Arup and The Rockefeller Foundation work on water resilience framework
A framework to help cities better prepare for and respond to shocks and stresses to their water system is being established by Arup, with support from The Rockefeller Foundation.
The first phase, due to run until January 2019, will see the development of the City Water Resilience Framework (CWRF) which will give cities of all sizes a guide to understanding and measuring the resilience of their water systems. The ambition is to create a global standard for water resilience assessment that informs planning and investment decisions.
Arup said the framework will recognise the complexity and scale of urban water systems and consider all elements of the water cycle. The ultimate aim is to increase the influence of cities in driving change and bringing together stakeholders from across a water basin area to deliver better outcomes.
The project is aligned with The City Resilience Index (CRI), developed by Arup together with The Rockefeller Foundation. The CRI articulates the resilience of an urban system in an accessible, evidence-based and measurable way to inform planning, development and investment decisions. The Index has underpinned the 100 Resilient Cities programme, pioneering the concept of resilience worldwide and leading to cities around the world seeking to improve their resilience.
Dr Mark Fletcher, Arup global water leader, said: “Water systems are the lifeblood of a city and are increasingly coming under strain. The question we’re tackling is how we can understand the resilience of urban water systems to increasing shocks and stresses. To build the resilience of any city, the challenge is to recognise and understand the complexity of its urban water systems, environment and interconnection with communities and stakeholders across the water basin. We are establishing a framework to assess the water resilience of cities in a holistic and pragmatic way.”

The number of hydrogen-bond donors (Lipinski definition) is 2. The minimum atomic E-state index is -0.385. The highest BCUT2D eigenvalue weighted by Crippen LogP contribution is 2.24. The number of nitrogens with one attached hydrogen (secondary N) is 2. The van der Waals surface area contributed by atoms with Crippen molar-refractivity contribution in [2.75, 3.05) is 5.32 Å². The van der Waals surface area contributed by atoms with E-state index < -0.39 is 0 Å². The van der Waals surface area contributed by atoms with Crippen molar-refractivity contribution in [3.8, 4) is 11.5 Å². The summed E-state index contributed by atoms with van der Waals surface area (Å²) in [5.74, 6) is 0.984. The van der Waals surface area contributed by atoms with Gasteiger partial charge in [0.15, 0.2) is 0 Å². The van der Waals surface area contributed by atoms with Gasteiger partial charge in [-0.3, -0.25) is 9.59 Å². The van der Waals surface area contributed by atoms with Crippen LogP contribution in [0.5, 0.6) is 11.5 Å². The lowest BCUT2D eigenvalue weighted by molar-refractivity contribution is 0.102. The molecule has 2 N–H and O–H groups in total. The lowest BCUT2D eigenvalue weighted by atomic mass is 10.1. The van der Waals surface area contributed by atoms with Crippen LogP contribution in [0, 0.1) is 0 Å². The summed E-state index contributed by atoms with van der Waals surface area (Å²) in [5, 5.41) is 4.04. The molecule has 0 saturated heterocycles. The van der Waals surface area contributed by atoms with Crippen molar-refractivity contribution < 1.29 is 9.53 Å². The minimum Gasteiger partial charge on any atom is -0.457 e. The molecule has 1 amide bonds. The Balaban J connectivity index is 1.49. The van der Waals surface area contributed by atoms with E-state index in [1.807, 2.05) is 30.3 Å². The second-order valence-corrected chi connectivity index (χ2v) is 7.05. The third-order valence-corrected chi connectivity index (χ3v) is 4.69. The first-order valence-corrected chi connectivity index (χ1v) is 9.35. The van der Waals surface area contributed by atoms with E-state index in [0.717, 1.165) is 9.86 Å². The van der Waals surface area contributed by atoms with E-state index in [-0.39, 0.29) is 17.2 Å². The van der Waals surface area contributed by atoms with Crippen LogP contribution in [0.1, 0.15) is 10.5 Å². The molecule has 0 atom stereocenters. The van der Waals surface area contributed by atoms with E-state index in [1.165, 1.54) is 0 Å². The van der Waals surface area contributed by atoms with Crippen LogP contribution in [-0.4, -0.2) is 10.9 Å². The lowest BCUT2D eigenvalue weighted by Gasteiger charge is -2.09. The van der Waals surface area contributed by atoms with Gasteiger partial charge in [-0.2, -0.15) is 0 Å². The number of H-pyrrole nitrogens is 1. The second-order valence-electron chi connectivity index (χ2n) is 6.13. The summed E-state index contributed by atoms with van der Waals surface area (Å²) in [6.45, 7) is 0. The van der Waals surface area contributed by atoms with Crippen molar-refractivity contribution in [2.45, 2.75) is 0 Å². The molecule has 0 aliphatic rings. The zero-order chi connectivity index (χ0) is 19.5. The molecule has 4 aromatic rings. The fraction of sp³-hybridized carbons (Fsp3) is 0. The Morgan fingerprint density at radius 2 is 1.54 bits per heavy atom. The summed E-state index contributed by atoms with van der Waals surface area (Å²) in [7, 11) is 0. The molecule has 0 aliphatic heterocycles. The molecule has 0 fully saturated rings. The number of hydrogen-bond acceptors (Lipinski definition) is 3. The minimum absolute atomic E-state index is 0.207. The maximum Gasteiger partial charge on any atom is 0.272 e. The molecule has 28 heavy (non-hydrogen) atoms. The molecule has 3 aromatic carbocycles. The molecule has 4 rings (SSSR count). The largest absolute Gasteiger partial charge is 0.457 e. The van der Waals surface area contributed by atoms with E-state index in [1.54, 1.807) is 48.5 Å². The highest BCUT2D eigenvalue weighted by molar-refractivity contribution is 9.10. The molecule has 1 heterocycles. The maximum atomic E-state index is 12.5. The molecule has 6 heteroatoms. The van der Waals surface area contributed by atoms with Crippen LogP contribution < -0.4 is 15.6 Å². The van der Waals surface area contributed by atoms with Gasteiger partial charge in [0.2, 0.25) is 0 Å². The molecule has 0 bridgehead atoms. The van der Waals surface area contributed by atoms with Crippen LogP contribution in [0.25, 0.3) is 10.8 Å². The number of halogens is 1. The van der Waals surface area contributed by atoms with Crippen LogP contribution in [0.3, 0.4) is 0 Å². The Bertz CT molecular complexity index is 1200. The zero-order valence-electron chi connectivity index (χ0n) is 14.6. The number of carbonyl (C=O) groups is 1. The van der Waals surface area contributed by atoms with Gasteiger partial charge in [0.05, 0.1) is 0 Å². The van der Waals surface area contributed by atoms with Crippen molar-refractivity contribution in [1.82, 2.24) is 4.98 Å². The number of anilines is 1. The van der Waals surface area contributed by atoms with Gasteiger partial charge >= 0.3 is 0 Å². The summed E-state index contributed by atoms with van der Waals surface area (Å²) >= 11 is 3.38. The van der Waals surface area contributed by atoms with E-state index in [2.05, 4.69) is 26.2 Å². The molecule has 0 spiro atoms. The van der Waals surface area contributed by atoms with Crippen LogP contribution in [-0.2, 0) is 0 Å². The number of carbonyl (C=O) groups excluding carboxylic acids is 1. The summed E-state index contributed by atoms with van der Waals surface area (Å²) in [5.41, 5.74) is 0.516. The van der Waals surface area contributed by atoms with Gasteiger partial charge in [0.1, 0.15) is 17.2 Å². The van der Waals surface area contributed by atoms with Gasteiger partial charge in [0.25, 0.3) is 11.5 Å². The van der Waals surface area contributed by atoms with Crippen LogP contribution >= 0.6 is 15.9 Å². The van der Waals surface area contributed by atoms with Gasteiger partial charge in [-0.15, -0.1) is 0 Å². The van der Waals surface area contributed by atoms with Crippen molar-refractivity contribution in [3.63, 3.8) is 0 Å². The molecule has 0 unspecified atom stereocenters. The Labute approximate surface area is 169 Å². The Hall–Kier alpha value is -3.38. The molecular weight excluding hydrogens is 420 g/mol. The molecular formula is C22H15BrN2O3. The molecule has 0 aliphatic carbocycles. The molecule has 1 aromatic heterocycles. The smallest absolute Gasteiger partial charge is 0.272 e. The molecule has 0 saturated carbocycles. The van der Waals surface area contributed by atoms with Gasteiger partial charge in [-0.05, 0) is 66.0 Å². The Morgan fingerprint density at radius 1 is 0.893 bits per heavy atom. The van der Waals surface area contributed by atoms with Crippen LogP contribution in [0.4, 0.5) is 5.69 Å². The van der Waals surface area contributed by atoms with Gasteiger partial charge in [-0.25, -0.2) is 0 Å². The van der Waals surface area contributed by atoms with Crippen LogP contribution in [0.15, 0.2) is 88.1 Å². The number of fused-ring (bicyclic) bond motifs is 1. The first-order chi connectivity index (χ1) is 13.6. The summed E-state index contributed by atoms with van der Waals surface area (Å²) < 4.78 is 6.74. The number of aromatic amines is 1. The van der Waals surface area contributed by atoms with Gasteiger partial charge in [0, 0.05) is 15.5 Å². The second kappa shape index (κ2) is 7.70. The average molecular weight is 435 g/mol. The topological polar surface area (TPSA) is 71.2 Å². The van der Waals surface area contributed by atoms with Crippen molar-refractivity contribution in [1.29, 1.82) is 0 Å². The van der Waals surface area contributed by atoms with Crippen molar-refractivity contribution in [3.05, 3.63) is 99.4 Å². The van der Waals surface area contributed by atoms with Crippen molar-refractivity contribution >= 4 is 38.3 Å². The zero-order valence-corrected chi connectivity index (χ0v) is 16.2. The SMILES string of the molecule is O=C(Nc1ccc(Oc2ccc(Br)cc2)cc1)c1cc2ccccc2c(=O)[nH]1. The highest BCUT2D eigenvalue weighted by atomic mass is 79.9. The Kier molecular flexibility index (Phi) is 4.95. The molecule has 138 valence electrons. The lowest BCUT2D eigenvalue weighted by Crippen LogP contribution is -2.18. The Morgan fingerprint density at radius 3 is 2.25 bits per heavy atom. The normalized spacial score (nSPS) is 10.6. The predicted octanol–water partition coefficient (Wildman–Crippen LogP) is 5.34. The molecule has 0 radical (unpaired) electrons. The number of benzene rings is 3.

Dr Fred Boltz, University of Massachusetts Amherst, CWRF Steering Group chair, said: “This work will plug a gap in our understanding of the complexities of urban water systems. It will develop new knowledge and practical tools to enable cities to assess and plan for resilience. Our aim is not only to help cities identify key vulnerabilities, but also to improve their decision-making so they can prepare for a changing future.”
- Public urged to give a wave for water Water company staff are continuing to keep the nation's water running during the current Covid-19 crisis. Read More >
- Yorkshire Water tenders £800m clean water contract Yorkshire Water is tendering five new lots as part of a £800 million clean water reactive R&M contract which it says will... Read More >
- Opinion: Water's role in beating an epidemic As the UK and countries around the world put plans into action around how to deal with the coronavirus crisis, Water Unite... Read More >
- Reaching net carbon zero In summer 2019, the water industry committed to reach net carbon zero by 2030. This is a very ambitious aim and... Read More >
- Ensuring future water supplies The water sector is entering a period of greater focus on managing water resources as it seeks to ensure future supplies.... Read More >
- Integrated catchment management James Knightbridge of Mott MacDonald examines what systems operation means in terms of integrated catchment management and... Read More >
- Rewarding excellence WWT content director Alec Peachey looks ahead to next year's Water Industry Awards. Read More >
- Achieving zero interruptions and leakage Rik Gunderson, UK utility director at Software AG, looks ahead to WWT's Water Industry Innovation Conference. Read More >